In 2013, Senate Majority Leader Harry Reid used the “nuclear option” to call for a vote to change the rules of the Senate with a simple majority. His call won 52-48, with only three Democrats voting in opposition to the rule change that eliminated the ability to filibuster any presidential nominees except the United States Supreme Court. “This is the way it has to be,” Reid said. Former President Barack Obama supported Reid’s rule change, citing that Republicans used the filibuster more often than the historical average in order to prevent confirmation of his nominees.
Senate Minority Leader Mitch McConnell vowed revenge and hoped to recoup a majority in the Senate in the upcoming 2014 elections, which they successfully did. Reid’s decision proved to bear short term benefits for Democrats; it set the precedent for McConnell to apply the same option to push through President Donald Trump’s nominee to the Supreme Court, Neil Gorsuch.
McConnell recently promised not to kill the filibuster for legislation, though Politico reported he “argued that using the nuclear option to confirm Supreme Court nominee Neil Gorsuch later this week merely restores what had been the custom in the Senate before a war over judicial nominations flared up during the George W. Bush administration.” The nuclear option was averted in 2005 over several of Bush’s court picks, but Reid’s use of it in 2013 allowed several of Trump’s nominees to barely get confirmation in the Senate with a simple majority. Now, Republicans used the power to change the rules again to apply this simple majority rule to the Supreme Court nomination.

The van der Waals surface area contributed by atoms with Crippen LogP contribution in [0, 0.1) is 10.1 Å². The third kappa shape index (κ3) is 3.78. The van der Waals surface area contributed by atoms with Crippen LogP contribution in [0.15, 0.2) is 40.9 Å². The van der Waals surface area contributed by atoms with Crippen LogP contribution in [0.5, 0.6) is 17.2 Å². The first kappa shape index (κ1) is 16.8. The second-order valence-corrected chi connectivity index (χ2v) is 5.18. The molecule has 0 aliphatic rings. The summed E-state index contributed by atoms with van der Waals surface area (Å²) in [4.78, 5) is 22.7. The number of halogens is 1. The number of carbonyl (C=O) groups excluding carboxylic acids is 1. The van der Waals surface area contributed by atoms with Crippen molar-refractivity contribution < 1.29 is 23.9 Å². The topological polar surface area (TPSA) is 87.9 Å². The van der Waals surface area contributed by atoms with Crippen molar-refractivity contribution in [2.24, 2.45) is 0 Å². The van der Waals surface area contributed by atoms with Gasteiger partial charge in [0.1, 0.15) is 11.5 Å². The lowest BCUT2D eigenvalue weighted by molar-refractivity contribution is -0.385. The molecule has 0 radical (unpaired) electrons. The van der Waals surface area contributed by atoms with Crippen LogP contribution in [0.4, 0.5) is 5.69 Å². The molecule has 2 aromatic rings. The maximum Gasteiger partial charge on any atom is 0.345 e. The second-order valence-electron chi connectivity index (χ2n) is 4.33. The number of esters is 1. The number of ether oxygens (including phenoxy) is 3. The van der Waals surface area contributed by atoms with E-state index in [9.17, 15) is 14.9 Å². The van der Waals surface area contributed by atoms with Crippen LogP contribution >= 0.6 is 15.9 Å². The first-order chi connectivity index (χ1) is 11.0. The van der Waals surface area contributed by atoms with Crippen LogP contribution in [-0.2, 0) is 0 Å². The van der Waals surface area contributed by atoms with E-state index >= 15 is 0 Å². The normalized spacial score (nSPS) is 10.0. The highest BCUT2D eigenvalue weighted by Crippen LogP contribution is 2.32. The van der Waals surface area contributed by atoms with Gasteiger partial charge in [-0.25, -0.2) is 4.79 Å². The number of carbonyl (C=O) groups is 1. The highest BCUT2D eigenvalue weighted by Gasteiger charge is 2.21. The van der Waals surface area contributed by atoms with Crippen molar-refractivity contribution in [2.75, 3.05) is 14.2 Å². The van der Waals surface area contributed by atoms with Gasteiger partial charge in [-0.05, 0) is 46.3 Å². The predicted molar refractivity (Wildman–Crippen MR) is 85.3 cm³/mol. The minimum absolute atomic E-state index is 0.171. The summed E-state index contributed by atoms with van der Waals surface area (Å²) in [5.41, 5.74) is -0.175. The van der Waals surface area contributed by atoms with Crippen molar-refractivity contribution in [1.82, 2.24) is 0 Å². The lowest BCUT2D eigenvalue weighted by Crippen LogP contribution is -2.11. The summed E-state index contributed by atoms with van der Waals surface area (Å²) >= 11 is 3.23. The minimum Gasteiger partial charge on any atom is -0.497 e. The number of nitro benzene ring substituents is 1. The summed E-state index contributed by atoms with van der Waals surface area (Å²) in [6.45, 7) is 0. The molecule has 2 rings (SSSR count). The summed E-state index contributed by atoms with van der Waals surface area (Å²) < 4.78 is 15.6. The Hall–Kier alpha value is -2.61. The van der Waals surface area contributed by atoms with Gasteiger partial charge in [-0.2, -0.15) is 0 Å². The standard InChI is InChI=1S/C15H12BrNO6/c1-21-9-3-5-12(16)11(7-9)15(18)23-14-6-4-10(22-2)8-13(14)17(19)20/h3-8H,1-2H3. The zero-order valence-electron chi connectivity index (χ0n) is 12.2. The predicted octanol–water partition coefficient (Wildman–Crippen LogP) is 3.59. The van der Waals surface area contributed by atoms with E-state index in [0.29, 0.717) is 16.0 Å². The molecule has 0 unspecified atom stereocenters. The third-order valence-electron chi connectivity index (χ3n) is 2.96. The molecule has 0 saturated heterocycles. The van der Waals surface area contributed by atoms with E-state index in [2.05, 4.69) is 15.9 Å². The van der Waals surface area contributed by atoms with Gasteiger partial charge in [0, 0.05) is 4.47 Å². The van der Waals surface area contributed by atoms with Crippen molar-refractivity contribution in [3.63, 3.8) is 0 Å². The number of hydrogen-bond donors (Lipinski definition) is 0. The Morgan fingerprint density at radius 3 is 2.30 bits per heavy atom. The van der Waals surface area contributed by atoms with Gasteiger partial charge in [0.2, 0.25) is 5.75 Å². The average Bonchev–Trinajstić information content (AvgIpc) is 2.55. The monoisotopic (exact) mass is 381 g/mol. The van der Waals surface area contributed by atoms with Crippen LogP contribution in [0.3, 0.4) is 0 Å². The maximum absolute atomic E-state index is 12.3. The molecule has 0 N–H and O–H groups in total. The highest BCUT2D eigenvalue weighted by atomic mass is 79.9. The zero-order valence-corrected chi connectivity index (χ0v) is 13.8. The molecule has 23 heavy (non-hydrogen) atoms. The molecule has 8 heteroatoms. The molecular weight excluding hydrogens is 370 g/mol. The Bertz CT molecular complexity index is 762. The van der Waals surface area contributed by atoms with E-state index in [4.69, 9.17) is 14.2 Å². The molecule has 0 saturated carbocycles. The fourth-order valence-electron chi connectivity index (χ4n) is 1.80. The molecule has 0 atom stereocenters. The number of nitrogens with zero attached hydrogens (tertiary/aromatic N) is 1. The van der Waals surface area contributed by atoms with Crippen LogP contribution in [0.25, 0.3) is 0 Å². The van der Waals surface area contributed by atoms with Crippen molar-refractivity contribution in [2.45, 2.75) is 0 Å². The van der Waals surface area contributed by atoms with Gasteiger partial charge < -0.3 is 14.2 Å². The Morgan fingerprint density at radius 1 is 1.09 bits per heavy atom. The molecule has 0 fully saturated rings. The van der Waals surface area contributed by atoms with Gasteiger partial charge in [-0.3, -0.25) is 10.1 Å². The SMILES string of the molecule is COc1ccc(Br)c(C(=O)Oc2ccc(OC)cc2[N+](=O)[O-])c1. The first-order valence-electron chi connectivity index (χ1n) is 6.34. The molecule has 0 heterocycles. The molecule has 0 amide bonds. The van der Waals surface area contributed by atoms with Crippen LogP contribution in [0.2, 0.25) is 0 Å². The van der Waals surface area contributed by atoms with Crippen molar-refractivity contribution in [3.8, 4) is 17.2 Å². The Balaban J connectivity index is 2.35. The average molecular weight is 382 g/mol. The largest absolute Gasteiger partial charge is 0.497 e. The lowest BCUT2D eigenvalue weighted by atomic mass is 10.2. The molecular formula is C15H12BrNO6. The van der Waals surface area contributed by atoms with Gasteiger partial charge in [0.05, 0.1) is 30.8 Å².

The Democratic Party threatened to filibuster the vote, but with the use of the nuclear option, Republicans are now able to confirm Gorsuch. The Democratic Party is powerless in this scenario. The filibuster was once a tool to ensure that any legislation or nominees approved by the Senate received at least some bipartisan support. Reid set a dangerous precedent in changing the rules to weaken the filibuster, and now the Republicans have scaled it back even further to fulfill their own agenda. Given the highly polarized dysfunction of the Senate, it’s likely only a matter of time before the filibuster is rendered meaningless if it gets applied to legislation.